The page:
KSE Institute russia chartbook – what to watch for in 2024: external conditions undermine macro stability, critical buffers under pressure

23 January 2024

Executive Summary 

1. External environment has become dramatically less supportive. The most important change to Russia’ macroeconomic situation over the past 12 months has been the sharp deterioration of its external balance. In 2023, total goods exports reached $423 billion, a decline of 29% vs. the previous year. This has contributed to much smaller trade ($118 billion, -63%) and current account ($50 billion, -79%) surpluses and is fundamentally eroding macroeconomic stability. As a result of sharply lower inflows of foreign currency, the ruble has lost ~40% of its value against euro and U.S. dollar since the fall of 2022. In turn, this has increased inflationary pressures and forced the CBR to hike interest rates by cumulative 850 bps as well as reintroduce capital controls. 

2. Signs of stepped-up energy sanctions enforcement having impact. Following a period during which the price cap’s shortcomings had become apparent and threatened the overall effectiveness of the energy sanctions regime, coalition authorities have stepped up enforcement measures, including by modifying the ineffective attestations system and by imposing sanctions on entities as well as vessels involved in price cap violations. These measures appear to have an effect already. The discount on Russian oil vs. Brent, which is the key mechanism through which export earnings are driven down, has started to widen again in recent months. Should similar steps be taken in the coming months, Russia’s external balance could approach a critically low level. 

3. Macro buffers under stress due to the war and sanctions. While the 2023 budget deficit reached only 1.9% of GDP and rising non-oil and gas revenues allowed authorities to spend 3 trillion rubles more than originally expected, financing is set to become more challenging. With external sources cut off due to sanctions, Russia has had to rely primarily on the National Welfare Fund. In fact, almost half of the fund’s liquid assets, including all hard currency, have been used up since the start of the full-scale invasion. Going forward, the Russian banking system will likely have to carry more of the burden by buying up domestic debt issuance. Sanctions have also significantly constrained access to foreign reserves and limited policy space for the central bank.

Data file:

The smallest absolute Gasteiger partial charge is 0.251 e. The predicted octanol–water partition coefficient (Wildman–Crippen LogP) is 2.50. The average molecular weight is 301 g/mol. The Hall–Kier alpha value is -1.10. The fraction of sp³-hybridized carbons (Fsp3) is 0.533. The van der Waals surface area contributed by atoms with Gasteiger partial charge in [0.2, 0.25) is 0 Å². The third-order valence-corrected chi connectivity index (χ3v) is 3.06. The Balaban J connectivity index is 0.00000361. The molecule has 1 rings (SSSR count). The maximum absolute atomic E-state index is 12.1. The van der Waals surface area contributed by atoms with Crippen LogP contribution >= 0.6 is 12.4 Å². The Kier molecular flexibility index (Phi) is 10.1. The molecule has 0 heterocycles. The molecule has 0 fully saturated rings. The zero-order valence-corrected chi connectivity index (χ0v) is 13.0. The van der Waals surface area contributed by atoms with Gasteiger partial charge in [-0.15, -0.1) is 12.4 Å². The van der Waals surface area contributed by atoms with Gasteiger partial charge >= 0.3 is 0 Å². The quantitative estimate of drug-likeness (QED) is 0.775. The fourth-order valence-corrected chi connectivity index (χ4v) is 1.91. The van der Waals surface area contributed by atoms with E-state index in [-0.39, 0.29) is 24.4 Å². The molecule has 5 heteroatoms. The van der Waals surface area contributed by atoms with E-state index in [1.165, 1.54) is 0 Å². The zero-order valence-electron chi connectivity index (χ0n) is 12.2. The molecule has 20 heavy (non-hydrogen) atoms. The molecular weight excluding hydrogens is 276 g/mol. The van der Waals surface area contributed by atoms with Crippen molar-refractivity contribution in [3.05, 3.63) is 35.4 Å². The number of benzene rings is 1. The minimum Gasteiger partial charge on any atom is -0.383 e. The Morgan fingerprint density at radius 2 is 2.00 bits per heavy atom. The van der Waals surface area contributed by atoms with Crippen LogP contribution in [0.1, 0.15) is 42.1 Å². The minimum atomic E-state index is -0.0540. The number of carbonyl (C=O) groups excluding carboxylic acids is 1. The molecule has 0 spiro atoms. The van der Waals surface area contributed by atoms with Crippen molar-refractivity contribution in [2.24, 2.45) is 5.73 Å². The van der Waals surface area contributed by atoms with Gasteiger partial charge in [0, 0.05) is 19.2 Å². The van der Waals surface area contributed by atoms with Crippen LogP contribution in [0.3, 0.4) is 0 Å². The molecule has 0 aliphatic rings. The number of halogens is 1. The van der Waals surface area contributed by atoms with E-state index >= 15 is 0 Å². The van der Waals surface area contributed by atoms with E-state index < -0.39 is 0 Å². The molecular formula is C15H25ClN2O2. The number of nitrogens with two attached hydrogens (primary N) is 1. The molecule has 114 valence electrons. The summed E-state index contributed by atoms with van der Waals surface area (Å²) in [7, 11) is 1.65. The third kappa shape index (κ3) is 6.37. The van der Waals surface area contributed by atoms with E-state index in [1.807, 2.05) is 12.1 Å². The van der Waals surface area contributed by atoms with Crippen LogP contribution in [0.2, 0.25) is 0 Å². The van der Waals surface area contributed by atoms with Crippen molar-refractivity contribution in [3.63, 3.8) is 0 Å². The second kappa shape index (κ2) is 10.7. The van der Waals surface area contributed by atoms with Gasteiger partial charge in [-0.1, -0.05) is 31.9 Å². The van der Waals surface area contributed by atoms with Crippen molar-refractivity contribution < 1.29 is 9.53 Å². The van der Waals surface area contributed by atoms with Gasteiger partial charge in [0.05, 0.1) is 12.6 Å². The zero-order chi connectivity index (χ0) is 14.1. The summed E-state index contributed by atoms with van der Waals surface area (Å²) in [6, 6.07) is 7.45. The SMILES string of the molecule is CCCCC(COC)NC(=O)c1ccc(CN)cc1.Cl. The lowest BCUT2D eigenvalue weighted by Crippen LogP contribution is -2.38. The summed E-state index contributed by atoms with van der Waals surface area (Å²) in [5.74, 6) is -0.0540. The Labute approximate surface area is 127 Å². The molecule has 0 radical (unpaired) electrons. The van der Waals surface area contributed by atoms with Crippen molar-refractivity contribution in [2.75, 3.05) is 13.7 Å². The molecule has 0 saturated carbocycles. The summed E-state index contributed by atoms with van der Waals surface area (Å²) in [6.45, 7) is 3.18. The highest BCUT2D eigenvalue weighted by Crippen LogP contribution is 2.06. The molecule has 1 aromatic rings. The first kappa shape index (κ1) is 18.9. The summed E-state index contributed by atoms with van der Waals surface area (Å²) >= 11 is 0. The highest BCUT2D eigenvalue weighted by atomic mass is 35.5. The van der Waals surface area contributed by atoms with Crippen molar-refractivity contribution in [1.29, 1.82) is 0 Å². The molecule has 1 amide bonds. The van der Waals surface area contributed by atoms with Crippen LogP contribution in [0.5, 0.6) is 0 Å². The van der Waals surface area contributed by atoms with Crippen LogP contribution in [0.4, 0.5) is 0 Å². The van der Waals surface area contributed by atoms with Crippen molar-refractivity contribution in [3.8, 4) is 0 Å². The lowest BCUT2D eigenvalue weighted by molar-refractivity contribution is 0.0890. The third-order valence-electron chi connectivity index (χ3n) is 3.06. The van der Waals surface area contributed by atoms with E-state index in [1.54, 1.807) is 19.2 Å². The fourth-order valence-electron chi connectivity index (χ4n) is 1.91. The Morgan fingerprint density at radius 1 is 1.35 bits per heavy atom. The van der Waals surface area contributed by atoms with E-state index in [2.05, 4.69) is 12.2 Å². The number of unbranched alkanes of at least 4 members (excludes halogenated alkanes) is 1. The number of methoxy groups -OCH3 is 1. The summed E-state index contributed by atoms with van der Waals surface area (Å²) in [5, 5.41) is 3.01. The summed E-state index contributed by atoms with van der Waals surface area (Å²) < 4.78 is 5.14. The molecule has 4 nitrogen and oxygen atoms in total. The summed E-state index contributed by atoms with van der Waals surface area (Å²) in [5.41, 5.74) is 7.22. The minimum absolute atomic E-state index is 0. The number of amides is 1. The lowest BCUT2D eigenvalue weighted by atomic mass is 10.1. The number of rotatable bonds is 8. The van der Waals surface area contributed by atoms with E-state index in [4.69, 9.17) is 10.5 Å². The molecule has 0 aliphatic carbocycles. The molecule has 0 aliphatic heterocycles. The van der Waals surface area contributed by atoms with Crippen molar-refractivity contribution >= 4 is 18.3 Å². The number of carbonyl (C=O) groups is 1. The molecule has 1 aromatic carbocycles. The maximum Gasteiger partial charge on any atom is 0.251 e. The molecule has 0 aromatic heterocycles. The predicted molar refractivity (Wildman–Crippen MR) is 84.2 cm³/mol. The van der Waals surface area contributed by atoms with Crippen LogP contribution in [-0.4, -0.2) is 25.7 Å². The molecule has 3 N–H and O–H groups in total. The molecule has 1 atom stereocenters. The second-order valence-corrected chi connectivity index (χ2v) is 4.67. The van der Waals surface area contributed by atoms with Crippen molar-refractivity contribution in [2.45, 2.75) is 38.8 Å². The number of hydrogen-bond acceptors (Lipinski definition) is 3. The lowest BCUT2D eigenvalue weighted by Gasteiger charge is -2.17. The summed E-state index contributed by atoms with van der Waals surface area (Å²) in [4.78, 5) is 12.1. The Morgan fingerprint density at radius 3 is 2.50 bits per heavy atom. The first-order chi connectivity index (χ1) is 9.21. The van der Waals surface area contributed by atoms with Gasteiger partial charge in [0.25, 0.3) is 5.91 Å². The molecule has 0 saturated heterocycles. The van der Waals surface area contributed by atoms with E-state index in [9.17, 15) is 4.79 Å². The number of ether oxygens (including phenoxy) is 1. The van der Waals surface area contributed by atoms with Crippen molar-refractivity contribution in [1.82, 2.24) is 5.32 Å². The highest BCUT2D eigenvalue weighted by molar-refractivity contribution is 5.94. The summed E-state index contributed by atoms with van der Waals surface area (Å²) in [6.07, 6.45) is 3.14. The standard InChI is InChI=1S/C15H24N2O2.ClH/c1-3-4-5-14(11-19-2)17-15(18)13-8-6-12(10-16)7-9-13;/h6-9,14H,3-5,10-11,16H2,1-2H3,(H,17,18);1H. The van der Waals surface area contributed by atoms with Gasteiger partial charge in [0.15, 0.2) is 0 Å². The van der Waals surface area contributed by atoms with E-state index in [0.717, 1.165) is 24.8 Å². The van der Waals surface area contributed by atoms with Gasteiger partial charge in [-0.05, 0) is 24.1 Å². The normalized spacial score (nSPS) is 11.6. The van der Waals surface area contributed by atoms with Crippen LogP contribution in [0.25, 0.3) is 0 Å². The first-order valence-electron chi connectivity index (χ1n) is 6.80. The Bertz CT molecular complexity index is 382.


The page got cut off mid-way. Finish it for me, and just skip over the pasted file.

4. Robust economic recovery conceals underlying vulnerabilities. The Russian economy is benefitting from a large war-related fiscal stimulus, which will become even stronger this year. A dramatic increase in military spending could add around 2.5pp to GDP growth in 2024. Thus, it is not surprising that economic activity has essentially fully rebounded from the initial shock due to the war and sanctions. However, the underlying fundamentals of the economy are weak, and problems will eventually resurface.